US surpasses 300,000 COVID-19 deaths, according to Johns Hopkins
LOS ANGELES - More than 300,000 people in the U.S. have died from the novel coronavirus, according to the most recent data from Johns Hopkins University.
As of Dec. 14, there were more than 72.5 million global coronavirus cases and over 16 million confirmed cases in the United States alone.
The U.S. recorded more COVID-19 deaths on Dec. 3 alone than the total number of virus-related deaths reported in more than 100 countries since the onset of the pandemic.
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A record 3,157 deaths were reported Dec. 3 in the U.S., according to a tally kept by Johns Hopkins University. That number is far higher than the record previously set on April 15, when the New York metropolitan area was the epicenter of the U.S. outbreak.
Last week, the U.S. Centers for Disease Control and Prevention released its latest forecast of expected U.S. coronavirus deaths, predicting that between 12,600 and 23,400 Americans will die of COVID-19 during the week ending in Jan. 2.By Jan. 2, the health agency is also predicting that between 332,000 and 362,000 Americas will have died from the novel coronavirus since the beginning of the pandemic.
And in the first five days of December, more than 1 million Americans were newly diagnosed with COVID-19, compounding the record-high averages the country continues to face just as U.S. regulators approved emergency use of Pfizer’s coronavirus vaccine.
Dr. Michael Ryan, the World Health Organization’s chief of emergencies, said earlier this month: “The epidemic in the U.S. is punishing. It’s widespread. It’s quite frankly shocking to see one to two persons a minute die in the U.S. -- a country with a wonderful, strong health system, amazing technological capacities.”
Ryan said that the U.S. accounted for one-third of all world cases over the last several weeks and that the “brutal reality” is that holiday hugs are ill-advised.
Meanwhile, the biggest vaccination campaign in U.S. history kicked off Monday as health workers rolled up their sleeves for shots to protect them from COVID-19.
For health care workers, who along with nursing home residents will be first in line for vaccination, hope is tempered by grief and the sheer exhaustion of months spent battling a coronavirus that still is surging in the U.S. and around the world.
While the U.S. hopes for enough of both vaccines together to vaccinate 20 million people by the end of the month, there won't be enough for the average person to get a shot until spring.
The White House coronavirus task force warned that current vaccination plans won’t necessarily have dramatic impact on the spread of the disease until at least late spring of 2021.
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“The current vaccine implementation will not substantially reduce viral spread, hospitalizations, or fatalities until the 100 million Americans with comorbidities can be fully immunized, which will take until the late spring,“ the report read. "Behavioral change and aggressive mitigation policies are the only widespread prevention tools that we have to address this winter surge."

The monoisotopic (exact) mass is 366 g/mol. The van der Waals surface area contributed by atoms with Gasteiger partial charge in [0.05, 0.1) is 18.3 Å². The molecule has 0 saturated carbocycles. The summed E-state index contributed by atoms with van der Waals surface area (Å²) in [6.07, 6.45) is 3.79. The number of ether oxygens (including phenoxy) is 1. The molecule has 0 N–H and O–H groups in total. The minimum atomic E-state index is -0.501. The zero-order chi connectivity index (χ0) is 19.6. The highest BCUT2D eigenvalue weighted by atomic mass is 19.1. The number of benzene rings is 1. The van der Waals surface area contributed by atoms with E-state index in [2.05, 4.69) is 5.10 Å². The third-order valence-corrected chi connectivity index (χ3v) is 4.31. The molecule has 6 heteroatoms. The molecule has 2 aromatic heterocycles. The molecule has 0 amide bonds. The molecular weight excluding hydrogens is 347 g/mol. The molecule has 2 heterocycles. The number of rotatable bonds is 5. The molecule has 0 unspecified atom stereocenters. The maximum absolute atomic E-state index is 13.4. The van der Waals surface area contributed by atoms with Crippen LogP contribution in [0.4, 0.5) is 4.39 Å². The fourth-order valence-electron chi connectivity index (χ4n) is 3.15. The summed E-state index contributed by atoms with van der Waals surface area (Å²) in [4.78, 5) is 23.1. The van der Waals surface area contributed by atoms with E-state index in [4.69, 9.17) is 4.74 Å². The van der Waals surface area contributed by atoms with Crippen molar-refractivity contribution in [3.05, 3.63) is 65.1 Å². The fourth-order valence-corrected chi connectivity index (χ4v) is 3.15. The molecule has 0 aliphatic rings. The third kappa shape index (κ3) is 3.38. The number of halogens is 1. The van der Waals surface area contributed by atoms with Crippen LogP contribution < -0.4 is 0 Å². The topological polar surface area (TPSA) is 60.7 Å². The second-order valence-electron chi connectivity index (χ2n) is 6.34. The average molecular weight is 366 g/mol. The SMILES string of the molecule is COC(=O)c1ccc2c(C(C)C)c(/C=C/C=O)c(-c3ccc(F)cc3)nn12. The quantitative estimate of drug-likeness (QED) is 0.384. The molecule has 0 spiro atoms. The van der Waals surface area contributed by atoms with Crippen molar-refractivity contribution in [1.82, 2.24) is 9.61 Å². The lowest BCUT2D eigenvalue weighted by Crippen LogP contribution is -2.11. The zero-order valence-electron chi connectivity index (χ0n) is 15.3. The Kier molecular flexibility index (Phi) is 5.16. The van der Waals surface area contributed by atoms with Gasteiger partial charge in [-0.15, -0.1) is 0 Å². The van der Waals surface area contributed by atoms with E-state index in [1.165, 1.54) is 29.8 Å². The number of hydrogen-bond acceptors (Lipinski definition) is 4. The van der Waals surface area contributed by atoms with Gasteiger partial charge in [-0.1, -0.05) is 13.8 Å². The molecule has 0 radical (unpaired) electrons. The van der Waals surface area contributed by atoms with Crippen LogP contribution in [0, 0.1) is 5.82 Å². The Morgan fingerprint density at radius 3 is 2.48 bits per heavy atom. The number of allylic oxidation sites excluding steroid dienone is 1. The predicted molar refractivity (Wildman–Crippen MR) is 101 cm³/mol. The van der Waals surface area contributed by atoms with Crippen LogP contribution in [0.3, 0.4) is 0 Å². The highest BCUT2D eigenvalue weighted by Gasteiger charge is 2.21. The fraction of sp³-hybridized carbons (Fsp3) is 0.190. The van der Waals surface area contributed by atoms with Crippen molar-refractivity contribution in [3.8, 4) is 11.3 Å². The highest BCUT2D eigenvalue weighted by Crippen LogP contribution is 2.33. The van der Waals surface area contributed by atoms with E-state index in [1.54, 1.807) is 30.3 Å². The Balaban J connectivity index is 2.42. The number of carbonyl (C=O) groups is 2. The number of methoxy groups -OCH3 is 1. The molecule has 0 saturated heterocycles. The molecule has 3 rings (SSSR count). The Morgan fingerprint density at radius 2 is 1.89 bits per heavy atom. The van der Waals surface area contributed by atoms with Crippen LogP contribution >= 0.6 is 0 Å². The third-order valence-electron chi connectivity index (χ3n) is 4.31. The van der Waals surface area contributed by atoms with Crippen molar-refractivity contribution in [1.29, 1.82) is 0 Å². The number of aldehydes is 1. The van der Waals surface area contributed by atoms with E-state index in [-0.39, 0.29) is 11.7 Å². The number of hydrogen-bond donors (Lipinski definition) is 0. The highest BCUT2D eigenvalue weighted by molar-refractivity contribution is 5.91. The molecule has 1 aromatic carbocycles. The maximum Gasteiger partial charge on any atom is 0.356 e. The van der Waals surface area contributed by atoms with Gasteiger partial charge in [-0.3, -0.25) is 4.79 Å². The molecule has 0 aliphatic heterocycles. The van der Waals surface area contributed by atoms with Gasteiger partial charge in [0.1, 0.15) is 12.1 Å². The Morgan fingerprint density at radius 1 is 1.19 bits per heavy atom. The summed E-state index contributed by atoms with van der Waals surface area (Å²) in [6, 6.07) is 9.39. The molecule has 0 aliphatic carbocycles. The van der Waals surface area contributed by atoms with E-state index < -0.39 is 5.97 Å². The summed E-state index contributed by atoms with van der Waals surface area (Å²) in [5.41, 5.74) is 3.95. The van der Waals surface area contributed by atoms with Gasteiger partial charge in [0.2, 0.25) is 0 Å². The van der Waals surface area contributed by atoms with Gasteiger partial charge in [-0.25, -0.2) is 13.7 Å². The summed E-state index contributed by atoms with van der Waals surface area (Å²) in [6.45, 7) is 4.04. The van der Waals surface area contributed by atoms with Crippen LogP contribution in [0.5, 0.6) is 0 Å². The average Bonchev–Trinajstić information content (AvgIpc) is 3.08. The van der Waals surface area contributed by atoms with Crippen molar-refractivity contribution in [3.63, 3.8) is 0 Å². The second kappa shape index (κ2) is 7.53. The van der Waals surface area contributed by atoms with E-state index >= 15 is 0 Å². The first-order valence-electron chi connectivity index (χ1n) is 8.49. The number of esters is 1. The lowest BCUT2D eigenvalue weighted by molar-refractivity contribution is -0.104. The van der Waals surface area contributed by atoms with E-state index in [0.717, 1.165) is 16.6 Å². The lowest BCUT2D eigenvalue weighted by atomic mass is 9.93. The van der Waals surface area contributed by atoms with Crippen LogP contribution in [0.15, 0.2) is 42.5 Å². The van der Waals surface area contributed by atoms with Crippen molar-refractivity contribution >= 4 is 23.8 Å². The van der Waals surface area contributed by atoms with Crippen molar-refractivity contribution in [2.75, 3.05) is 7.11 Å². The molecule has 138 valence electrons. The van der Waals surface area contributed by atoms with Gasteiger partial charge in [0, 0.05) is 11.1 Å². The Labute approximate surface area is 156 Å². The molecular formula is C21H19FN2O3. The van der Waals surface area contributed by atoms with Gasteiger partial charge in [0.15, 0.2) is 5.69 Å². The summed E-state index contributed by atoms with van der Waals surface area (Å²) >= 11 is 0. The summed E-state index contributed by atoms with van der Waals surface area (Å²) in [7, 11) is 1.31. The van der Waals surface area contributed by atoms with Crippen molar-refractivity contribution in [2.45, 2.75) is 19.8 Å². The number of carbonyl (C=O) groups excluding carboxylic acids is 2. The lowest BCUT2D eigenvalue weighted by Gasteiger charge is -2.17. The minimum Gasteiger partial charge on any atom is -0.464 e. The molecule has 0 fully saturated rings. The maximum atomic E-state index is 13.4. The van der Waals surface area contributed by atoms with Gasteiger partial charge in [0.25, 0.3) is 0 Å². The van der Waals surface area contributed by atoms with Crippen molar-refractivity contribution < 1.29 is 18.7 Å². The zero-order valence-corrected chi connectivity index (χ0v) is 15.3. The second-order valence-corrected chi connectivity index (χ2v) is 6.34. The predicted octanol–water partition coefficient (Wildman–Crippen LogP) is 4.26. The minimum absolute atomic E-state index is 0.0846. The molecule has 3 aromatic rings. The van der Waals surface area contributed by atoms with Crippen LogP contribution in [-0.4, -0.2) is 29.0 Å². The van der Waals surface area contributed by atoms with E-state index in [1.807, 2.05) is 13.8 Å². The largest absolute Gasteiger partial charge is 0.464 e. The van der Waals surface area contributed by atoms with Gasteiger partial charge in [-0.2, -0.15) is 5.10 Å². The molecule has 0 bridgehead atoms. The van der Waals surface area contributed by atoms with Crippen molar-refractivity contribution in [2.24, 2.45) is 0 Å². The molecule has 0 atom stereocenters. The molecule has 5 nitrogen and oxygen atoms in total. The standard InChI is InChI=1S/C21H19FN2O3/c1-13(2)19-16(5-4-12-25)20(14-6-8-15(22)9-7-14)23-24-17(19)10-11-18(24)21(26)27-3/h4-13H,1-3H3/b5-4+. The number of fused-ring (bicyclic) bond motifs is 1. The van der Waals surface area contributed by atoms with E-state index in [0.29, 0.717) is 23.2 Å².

A medical professional from Children's National Hospital works at a coronavirus drive-thru testing site for children age 22 and under at Trinity University on April 2, 2020 in Washington, DC. (Photo by Drew Angerer/Getty Images)
The report, which has been distributed weekly detailing current COVID-19 trends for each state added that while imminent arrival of vaccines provides “hope," it will still take months for people to see effects.
"The testing expansion across November has been a remarkable achievement and will be needed to effectively address this winter surge; continue efforts to expand capacity and make testing easily accessible to all populations, particularly in communities that are undertesting," the report said. "Mitigation efforts must increase, including the implementation of key state and local policies with an additional focus on uniform behavioral change including masking, physical distancing, hand hygiene, no indoor gatherings outside of immediate households, and aggressive testing to find the asymptomatic individuals responsible for the majority of infectious spread."
Nurse Lillian Wirpsza (R) administers a COVID-19 vaccine to emergency department nurse Barbara Neiswander at George Washington University Hospital on December 14, 2020 in Washington, DC. (Photo by Jacquelyn Martin-Pool/Getty Images)
The FDA, considered the world’s strictest medical regulator, said the Pfizer-BioNTech vaccine, which was developed at breakneck speed less than a year after the virus was identified, appears safe and strongly protective, and the agency laid out the data in a daylong public meeting last week for scientists and consumers alike to see.
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“Please, people, when you look back in a year and you say to yourself, ‘Did I do the right thing?’ I hope you’ll be able to say, ‘Yes, because I looked at the evidence,’” Dr. Francis Collins, director of the National Institutes of Health, said Sunday on NBC’s “Meet the Press.” “People are dying right now. How could you possibly say, ‘Let’s wait and see’?”
Still, the vaccine was cleared for emergency use before a final study in nearly 44,000 people was complete. That research is continuing to try to answer additional questions.
For example, while the vaccine is effective at preventing COVID-19 illness, it is not clear if it will stop the symptomless spread that accounts for half of all cases.
The shots still must be studied in children and during pregnancy. But the American College of Obstetricians and Gynecologists said Sunday that vaccination should not be withheld from pregnant women who otherwise would qualify.
The Associated Press contributed to this story.